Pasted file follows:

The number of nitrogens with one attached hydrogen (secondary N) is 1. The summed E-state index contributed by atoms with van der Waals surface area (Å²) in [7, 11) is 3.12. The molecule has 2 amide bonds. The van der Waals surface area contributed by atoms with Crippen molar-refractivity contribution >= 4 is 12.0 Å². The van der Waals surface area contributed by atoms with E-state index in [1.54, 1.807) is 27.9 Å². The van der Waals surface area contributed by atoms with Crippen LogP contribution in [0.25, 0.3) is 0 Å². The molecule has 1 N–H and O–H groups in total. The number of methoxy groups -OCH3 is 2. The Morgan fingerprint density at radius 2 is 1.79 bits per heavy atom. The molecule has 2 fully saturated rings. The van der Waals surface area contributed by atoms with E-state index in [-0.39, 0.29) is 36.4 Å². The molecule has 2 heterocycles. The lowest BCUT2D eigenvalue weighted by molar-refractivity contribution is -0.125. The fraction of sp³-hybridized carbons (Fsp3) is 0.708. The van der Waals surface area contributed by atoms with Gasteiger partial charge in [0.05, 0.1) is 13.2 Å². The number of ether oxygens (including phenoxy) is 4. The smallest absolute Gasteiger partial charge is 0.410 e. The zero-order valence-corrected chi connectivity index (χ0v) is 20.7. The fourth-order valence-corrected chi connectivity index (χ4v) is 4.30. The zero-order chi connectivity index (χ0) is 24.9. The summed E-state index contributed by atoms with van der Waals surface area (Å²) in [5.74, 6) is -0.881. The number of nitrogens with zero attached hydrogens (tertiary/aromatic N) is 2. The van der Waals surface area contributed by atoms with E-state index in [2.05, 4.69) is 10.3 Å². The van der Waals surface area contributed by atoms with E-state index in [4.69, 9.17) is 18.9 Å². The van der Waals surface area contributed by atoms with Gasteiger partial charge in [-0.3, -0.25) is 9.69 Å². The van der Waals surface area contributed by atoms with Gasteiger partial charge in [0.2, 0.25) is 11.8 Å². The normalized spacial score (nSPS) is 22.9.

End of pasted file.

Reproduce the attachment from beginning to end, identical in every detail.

The number of nitrogens with one attached hydrogen (secondary N) is 1. The summed E-state index contributed by atoms with van der Waals surface area (Å²) in [7, 11) is 3.12. The molecule has 2 amide bonds. The van der Waals surface area contributed by atoms with Crippen molar-refractivity contribution >= 4 is 12.0 Å². The van der Waals surface area contributed by atoms with E-state index in [1.54, 1.807) is 27.9 Å². The van der Waals surface area contributed by atoms with Crippen LogP contribution in [0.25, 0.3) is 0 Å². The molecule has 1 N–H and O–H groups in total. The number of methoxy groups -OCH3 is 2. The Morgan fingerprint density at radius 2 is 1.79 bits per heavy atom. The molecule has 2 fully saturated rings. The van der Waals surface area contributed by atoms with E-state index in [-0.39, 0.29) is 36.4 Å². The molecule has 2 heterocycles. The lowest BCUT2D eigenvalue weighted by molar-refractivity contribution is -0.125. The fraction of sp³-hybridized carbons (Fsp3) is 0.708. The van der Waals surface area contributed by atoms with Gasteiger partial charge in [0.05, 0.1) is 13.2 Å². The number of ether oxygens (including phenoxy) is 4. The smallest absolute Gasteiger partial charge is 0.410 e. The zero-order valence-corrected chi connectivity index (χ0v) is 20.7. The fourth-order valence-corrected chi connectivity index (χ4v) is 4.30. The zero-order chi connectivity index (χ0) is 24.9. The summed E-state index contributed by atoms with van der Waals surface area (Å²) in [5.74, 6) is -0.881. The number of nitrogens with zero attached hydrogens (tertiary/aromatic N) is 2. The van der Waals surface area contributed by atoms with E-state index in [2.05, 4.69) is 10.3 Å². The van der Waals surface area contributed by atoms with E-state index in [4.69, 9.17) is 18.9 Å². The van der Waals surface area contributed by atoms with Gasteiger partial charge in [-0.3, -0.25) is 9.69 Å². The van der Waals surface area contributed by atoms with Gasteiger partial charge in [0.2, 0.25) is 11.8 Å². The normalized spacial score (nSPS) is 22.9.